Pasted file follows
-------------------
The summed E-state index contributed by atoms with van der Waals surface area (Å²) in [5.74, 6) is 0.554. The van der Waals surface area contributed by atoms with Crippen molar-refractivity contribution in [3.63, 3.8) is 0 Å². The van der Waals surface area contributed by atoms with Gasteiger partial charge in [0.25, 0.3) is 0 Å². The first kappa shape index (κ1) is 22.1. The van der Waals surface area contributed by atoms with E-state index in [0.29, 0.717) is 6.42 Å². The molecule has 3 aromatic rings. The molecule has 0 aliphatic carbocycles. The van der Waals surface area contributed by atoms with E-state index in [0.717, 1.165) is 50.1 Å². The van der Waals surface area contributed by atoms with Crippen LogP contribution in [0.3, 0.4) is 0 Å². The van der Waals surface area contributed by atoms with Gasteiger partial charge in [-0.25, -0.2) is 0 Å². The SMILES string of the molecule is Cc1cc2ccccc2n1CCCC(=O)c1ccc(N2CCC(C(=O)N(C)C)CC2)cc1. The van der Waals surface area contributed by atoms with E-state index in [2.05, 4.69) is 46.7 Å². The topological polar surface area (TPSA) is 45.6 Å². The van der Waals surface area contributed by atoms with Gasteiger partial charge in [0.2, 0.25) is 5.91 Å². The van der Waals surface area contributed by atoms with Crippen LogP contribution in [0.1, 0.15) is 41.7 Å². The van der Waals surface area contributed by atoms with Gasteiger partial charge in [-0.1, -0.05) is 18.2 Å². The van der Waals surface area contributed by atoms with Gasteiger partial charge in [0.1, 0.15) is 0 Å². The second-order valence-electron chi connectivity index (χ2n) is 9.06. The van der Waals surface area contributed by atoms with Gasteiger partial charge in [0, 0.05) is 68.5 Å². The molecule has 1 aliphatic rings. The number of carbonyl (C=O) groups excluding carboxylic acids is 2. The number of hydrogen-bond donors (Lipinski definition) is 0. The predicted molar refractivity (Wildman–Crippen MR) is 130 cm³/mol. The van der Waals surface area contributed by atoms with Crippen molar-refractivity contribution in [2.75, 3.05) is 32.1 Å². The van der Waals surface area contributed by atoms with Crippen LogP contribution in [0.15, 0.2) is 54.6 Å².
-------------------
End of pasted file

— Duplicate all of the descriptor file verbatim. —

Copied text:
The summed E-state index contributed by atoms with van der Waals surface area (Å²) in [5.74, 6) is 0.554. The van der Waals surface area contributed by atoms with Crippen molar-refractivity contribution in [3.63, 3.8) is 0 Å². The van der Waals surface area contributed by atoms with Gasteiger partial charge in [0.25, 0.3) is 0 Å². The first kappa shape index (κ1) is 22.1. The van der Waals surface area contributed by atoms with E-state index in [0.29, 0.717) is 6.42 Å². The molecule has 3 aromatic rings. The molecule has 0 aliphatic carbocycles. The van der Waals surface area contributed by atoms with E-state index in [0.717, 1.165) is 50.1 Å². The van der Waals surface area contributed by atoms with Crippen LogP contribution in [0.3, 0.4) is 0 Å². The van der Waals surface area contributed by atoms with Gasteiger partial charge in [-0.25, -0.2) is 0 Å². The SMILES string of the molecule is Cc1cc2ccccc2n1CCCC(=O)c1ccc(N2CCC(C(=O)N(C)C)CC2)cc1. The van der Waals surface area contributed by atoms with E-state index in [2.05, 4.69) is 46.7 Å². The topological polar surface area (TPSA) is 45.6 Å². The van der Waals surface area contributed by atoms with Gasteiger partial charge in [0.2, 0.25) is 5.91 Å². The van der Waals surface area contributed by atoms with Crippen LogP contribution in [0.1, 0.15) is 41.7 Å². The van der Waals surface area contributed by atoms with Gasteiger partial charge in [-0.1, -0.05) is 18.2 Å². The van der Waals surface area contributed by atoms with Gasteiger partial charge in [0.1, 0.15) is 0 Å². The second-order valence-electron chi connectivity index (χ2n) is 9.06. The van der Waals surface area contributed by atoms with Gasteiger partial charge in [0, 0.05) is 68.5 Å². The molecule has 1 aliphatic rings. The number of carbonyl (C=O) groups excluding carboxylic acids is 2. The number of hydrogen-bond donors (Lipinski definition) is 0. The predicted molar refractivity (Wildman–Crippen MR) is 130 cm³/mol. The van der Waals surface area contributed by atoms with Crippen molar-refractivity contribution in [2.75, 3.05) is 32.1 Å². The van der Waals surface area contributed by atoms with Crippen LogP contribution in [0.15, 0.2) is 54.6 Å².